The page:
This is the rest of the story about RAID with Mac OS X. The first postexplains what RAID is for and how I use it in general. This one talks more specifically about RAID support in OS X and how I use it to keep my system backed up.
RAID on the Mac is a mixed bag: kind of easy but kind of hard. These days, a practical backup system really needs to preserve your entire hard drive environment: home directories, system configuration, and installed applications. Unfortunately, Apple doesn't make this easy. It's not bad once you get it set up and know a few tricks, but I was annoyed at the learning curve.
Last summer I bought a Mac Pro for home use. A major reason for choosing the Pro was its hard drive arrangement. It is ridiculously easy to swap drives in and out:
I have mixed opinions about the Mac software these days, but the Pro is a terrific piece of computer chassis design. It looks trim and classy, it's quiet, and did I mention that it's easy to swap hard drives? It's also easy to upgrade RAM.
On Mac OS X, you use the Disk Utility to configure RAID. The software makes it easy to put data disksinto a RAID set. This is OK if your goal is to speed things up using RAID 0, or if you don't use many 3rd party applications.
Personally, I have a full suite of Adobe applications on my Mac along with any number of other odd applications I've picked up along the way. If I lose my system disk, it can take days to reinstall everything. I want to do RAID 1 for reliability, and I want my whole systemon the RAID set.
It's not exactly easy to put your entire system on a RAID set. Essentially you have to reinstall from scratch. The process goes like this:
You now have a RAIDed system. I've seen suggestions online about ways to trick OS X into creating a RAID set without wiping the hard drive's contents, but I'm skeptical. The whole point is to increase reliability, and you don't do that by using tricks the vendor doesn't necessarily endorse. If Apple is willing to publish a guide on how to do this, I'll be willing to try it. More likely, they'd just integrate the process into their Disk Utility.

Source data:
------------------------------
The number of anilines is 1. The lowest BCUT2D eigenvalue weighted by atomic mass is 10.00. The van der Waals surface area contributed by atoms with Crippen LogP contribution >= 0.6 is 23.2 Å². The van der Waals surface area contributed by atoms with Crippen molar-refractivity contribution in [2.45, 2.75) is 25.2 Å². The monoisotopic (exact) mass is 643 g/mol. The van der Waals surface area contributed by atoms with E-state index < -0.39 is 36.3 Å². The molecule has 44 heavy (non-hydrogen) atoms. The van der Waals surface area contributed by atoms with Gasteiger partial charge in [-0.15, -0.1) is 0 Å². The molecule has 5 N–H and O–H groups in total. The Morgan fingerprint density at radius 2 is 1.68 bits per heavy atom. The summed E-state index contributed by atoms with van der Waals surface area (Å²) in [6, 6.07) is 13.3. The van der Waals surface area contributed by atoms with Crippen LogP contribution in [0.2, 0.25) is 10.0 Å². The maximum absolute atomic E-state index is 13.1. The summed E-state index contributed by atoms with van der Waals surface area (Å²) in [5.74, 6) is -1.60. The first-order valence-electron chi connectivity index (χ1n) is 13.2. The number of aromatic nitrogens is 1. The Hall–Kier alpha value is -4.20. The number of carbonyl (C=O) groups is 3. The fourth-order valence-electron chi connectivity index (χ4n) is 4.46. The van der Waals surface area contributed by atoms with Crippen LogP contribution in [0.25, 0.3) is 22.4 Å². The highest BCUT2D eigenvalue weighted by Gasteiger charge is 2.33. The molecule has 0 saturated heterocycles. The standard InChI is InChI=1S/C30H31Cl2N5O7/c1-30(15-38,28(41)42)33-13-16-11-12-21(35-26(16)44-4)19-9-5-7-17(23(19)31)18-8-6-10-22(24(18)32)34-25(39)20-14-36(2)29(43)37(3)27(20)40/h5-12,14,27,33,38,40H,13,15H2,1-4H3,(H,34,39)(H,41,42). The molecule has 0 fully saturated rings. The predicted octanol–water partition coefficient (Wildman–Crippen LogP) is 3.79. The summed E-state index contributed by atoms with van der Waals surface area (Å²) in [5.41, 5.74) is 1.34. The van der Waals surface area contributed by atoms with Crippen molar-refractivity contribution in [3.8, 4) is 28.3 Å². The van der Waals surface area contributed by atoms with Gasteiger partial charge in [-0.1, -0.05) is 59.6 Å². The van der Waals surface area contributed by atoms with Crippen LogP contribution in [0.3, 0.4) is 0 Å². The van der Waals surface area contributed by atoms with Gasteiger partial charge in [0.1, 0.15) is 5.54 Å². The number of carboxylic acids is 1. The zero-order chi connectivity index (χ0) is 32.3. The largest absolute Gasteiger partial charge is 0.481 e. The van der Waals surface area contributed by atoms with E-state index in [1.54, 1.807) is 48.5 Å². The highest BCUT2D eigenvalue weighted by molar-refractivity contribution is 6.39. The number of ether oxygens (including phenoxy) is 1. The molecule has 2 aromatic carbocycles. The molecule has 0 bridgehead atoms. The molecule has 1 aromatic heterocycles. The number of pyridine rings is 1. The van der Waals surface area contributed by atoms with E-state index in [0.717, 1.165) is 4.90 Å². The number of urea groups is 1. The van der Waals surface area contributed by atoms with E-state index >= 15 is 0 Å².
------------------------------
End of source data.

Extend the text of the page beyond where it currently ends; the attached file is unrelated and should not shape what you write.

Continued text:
Once it's set up, the RAID 1 system really works. If a drive fails, or if you just remove it, the system happily runs on the remaining hard drive. If a disaster befalls my whole system, I bring in my off-site spare (part of an earlier RAID set) and I reboot from there.
The tricky part, however, is replacing a missing drive.
In a previous post I described how I use 3 drives: A, B, and C. Two drives are installed in my Mac Pro at home to provide the RAID set. The third drive sits in a drawer at my office to provide an off-site backup. Every few weeks I swap between the off-site drive and the spare drive so the off-site copy doesn't get too old. After all, if disaster strikes, I might lose everything I've done since swapping the off-site backup.
Let's work an example in which I have drives A and B installed in my Pro, and drive C sitting in my office drawer. It's time to swap the backup drive. Here is the process:
The reason I use diskpart is because the OS X RAID system doesn't always realize when the drives have been swapped. If the swapped-in drive has never been part of the RAID set, then it works fine. If the swapped-in drive looks like it might bepart of the RAID set, then the RAID system might just start using it. This spells disaster if the swapped-in drive is not really a mirror copy of the other drive.
The diskpart "clean" command removes all volume and partitioning information from a drive, including names. I'm not sure how the RAID set identifies potential members, but I suspect it's related to the volume or partition name.
This process is aided by a vital bit of hardware: a USB to SATA cable. To reformat Drive C, I attach the cable to Drive C, plug the USB end into my computer, and then run diskpart. These cables are easy to find and order on-line: a typical set provides a power cable and a signal cable to plug into the drive. The other end of the signal cable is a USB connector that plugs into your computer.
A bit of folklore about these cables: like automotive jumper cables, there's a specific order in which you should hook them up. Attach the SATA and power connecters first, then plug in the power supply to spin up the drive. Note that you may have a choice between the classic Molex drive connector (thick, white plastic with four large pins) or a flat SATA power connector: use one or the other. Once the drive is running, plug the USB connector into the computer's USB port. So the last step is to connect the cable to the computer itself.